Even as the crisis at the National Spot Exchange (NSEL) remains unresolved, fears of any systemic fallout on the equity markets have been put to rest by the Securities & Exchange Board of India (Sebi).
Speaking to the FE, Sebi chief UK Sinha said the equity markets are insulated from the crisis, adding that the situation is being closely monitored. “We are reviewing the situation regularly and things are normal. Margins are nowhere near stress level and are at normal levels,” said Sinha, adding that even if some of the brokers and traders were trading on the commodity markets, it was being done through a separate legal entity. “In that sense, there is ringfencing,” said Sinha
The Sebi chief, who has his hands full with issues ranging from the fallout of NSEL, determining whether minority shareholders’ rights were compromised in the Holcim-Ambuja-ACC deal and giving its final view on the Jet-Etihad deal, is reluctant to comment on specific deals, but assures that a consistent approach will be followed in each of the cases.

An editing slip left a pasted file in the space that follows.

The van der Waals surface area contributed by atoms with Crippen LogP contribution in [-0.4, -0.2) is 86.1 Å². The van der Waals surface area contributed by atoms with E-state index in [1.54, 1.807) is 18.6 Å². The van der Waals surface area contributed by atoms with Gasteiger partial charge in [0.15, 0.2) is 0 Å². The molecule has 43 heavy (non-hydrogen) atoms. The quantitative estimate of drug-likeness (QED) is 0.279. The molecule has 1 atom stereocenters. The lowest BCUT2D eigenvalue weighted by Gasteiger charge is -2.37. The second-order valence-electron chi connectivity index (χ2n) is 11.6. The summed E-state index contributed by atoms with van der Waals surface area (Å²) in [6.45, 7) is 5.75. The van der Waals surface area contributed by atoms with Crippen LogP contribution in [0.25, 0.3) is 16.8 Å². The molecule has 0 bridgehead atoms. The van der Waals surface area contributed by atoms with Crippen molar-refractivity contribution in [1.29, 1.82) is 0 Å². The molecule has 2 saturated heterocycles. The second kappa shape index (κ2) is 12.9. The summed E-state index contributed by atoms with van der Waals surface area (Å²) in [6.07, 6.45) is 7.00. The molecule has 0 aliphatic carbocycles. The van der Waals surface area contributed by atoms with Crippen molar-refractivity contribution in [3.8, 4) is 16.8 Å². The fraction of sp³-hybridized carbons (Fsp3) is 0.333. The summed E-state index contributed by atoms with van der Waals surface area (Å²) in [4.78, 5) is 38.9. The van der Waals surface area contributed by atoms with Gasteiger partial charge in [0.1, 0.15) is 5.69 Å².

Sebi is currently examining the multi-layered deal under which Holcim will increase its stake in Ambuja Cements to over 61% and in turn have Ambuja acquire Holcim’s 50% stake in ACC. The deal has faced ire of proxy advisory firms, who advise minority shareholders on voting on specific resolutions, and feel that shareholder interest has been compromised in this case. “If we find that decisions have been taken or are proposed to be taken against the interests of the minority shareholders, we have certain instruments in our hand to deal with it and we will do that,” Sinha noted.
Sebi will look at whether an independent valuation had been conducted ahead of the deal and ensure that all procedures laid down for voting on such resolutions are followed. Under recently adjusted procedures, related parties are not allowed to participate in the voting on a specific resolutions. “The manner in which voting is to be conducted is giving an overwhelming advantage to the minority shareholders. But even after that, if minority shareholders vote along with the promoters, it is fine with me,” said Sinha.
With talk that the Jet-Etihad deal would finally be closed by month-end, Sinha reiterated that the capital market regulator has to be convinced that the deal does not breach it's definitions of “control”, which would then trigger an open offer. Sinha, however, stopped short of saying whether